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Compiling TypeScript - Building Angular 2 Applications with Gulp - Part 3

This is part of an ongoing series about building Angular 2 TypeScript applications with Gulp. Start with Part 1, and then read Part 2.

This section will build a Gulp task for compiling TypeScript into JavaScript.

Install Dependencies

First, install a gulp plugin, gulp-typescript.

Run this code:

npm install --save-dev gulp-typescript

You should see results like this:

This makes the gulp-typescript plugin available for use in our gulpfile.js.

Compile TypeScript to JavaScript

Before we start the compilation task, let's create some variables. First, the destination path for the output files:

var destinationPath = 'build';

I always put the processed files in a directory called build. Then, create an instance of the gulp-typescript module:

var tsc = require("gulp-typescript");

Use the gulp-typescript library to create a project:

var tsProject = tsc.createProject("tsconfig.json");

This refers to an external tsconfig.json file. I don't want to expand on the full details of the config file; but there are two important things I want to draw attention to. The first is a few items in the compilerOptions:

"compilerOptions": {
"target": "es5",
"module": "commonjs",

The module type is 'commonjs' which is the module type used behind the scenes by Angular 2. The second important thing here is the target, es5. This stands for EcmaScript 5; JavaScript is an implementation of and most browsers support.

The second important item in the config file is:

"exclude": [

The exclude option tells the type script project not to process files in the node_modules directory. In essence, it ignores all the Angular libraries installed via NodeJS. These libraries already come with compiled bundles. We'll deal with moving those later.

Now, create a buildTS task:

gulp.task("buildTS", ["tslint"], function() {

This gulp task is named BuildTS. Before this task is run; the tslint task will execute. The tslint task was created in the previous part of this series. The main task first specifies the source:

return gulp.src(typeScriptSource)

It uses the same typeScriptSource variable that the tslint task used. Then, it adds the tsProject as a gulp pipe:


Finally, it specifies the destination path:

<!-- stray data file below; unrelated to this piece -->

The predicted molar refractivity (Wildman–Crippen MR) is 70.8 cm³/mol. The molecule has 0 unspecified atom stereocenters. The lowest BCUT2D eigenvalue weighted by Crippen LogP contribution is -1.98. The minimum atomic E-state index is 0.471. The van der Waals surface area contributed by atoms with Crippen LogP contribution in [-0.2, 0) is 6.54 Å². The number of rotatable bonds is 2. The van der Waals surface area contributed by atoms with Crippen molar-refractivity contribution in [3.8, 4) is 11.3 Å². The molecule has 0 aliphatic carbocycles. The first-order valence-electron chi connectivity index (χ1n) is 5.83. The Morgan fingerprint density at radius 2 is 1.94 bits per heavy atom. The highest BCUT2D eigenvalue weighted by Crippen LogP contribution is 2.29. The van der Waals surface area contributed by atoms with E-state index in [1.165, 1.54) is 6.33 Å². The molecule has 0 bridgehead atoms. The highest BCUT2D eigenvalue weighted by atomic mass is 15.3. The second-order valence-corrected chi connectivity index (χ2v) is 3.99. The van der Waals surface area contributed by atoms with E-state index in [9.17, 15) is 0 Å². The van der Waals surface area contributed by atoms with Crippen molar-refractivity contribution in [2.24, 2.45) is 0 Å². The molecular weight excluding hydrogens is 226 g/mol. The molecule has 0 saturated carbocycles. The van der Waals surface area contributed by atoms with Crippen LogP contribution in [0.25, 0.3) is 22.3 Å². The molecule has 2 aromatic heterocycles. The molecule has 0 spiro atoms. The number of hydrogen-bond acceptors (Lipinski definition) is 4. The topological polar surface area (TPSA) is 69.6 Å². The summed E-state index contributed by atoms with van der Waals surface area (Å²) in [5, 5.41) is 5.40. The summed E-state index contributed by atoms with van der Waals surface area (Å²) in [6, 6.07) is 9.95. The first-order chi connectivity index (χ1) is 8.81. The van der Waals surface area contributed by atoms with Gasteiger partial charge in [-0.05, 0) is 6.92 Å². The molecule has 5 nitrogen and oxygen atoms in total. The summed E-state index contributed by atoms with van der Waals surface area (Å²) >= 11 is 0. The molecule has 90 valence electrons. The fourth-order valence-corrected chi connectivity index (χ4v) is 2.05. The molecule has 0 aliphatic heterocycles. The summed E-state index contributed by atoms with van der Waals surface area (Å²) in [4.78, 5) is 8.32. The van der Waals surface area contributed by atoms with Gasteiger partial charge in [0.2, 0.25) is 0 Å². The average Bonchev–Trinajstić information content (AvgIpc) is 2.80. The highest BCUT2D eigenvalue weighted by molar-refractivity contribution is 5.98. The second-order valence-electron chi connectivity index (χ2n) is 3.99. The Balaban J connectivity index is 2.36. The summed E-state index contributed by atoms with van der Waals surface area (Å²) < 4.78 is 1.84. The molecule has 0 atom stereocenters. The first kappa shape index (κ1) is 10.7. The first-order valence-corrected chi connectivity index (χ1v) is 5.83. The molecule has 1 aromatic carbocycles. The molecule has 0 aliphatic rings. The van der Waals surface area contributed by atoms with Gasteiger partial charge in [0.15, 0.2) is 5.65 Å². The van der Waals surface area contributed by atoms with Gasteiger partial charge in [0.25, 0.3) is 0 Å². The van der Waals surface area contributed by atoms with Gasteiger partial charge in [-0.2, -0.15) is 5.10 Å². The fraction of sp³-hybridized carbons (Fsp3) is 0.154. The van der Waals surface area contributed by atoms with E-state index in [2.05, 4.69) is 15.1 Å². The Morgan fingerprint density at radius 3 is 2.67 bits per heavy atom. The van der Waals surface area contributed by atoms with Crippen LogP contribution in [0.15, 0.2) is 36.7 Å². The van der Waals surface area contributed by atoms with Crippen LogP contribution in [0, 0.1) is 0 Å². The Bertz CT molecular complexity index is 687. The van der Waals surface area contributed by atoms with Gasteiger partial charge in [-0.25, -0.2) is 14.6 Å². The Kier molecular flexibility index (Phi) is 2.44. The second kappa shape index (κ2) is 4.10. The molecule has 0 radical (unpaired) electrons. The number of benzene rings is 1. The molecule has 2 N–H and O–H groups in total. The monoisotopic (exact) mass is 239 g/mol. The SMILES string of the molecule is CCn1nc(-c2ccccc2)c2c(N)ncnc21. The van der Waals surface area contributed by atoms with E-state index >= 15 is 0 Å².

What the full script does is take all the TypeScript files in our source directory, run them through the gulp-typescript compiler, and save the output to a build directory.

Run the script:

gulp buildTS

You'll see results similar to this:

You can see from the output that both the tslint and buildTS process ran. No errors; so let's review the output.

Review Generated JavaScript Code

Look in your project directory and you'll see a brand new build directory:

Each TypeScript file was turned into a JavaScript file. Let's examine the main.js file; as it is simple:

"use strict";
var platform_browser_dynamic_1 = require("@angular/platform-browser-dynamic");
var app_module_1 = require("./app.module");

The first thing you'll notice is that the JavaScript iteration replaces the import statements with require statements.

You'll recognize the require statement from the NodeJS code we are writing. However, browsers don't inherently support that. This is here because of commonJS module creation was specified in the compiler options. The systemJS library allows require() to be used in the browser, and that is what Angular 2 uses.

Beyond that, the JavaScript code is not all that different from the original TypeScript code. You can review the other two JS files and you'll find similar results.

What's Next

The first few articles of this series focused on TypeScript, but the full intent is to provide you with everything you need to build your own applications. The next in the series will focus on moving the JavaScript Libraries and HTML files from their install locations to the build directory.

Get our expanded 38-page version: Building Angular 2 Applications with Gulp.

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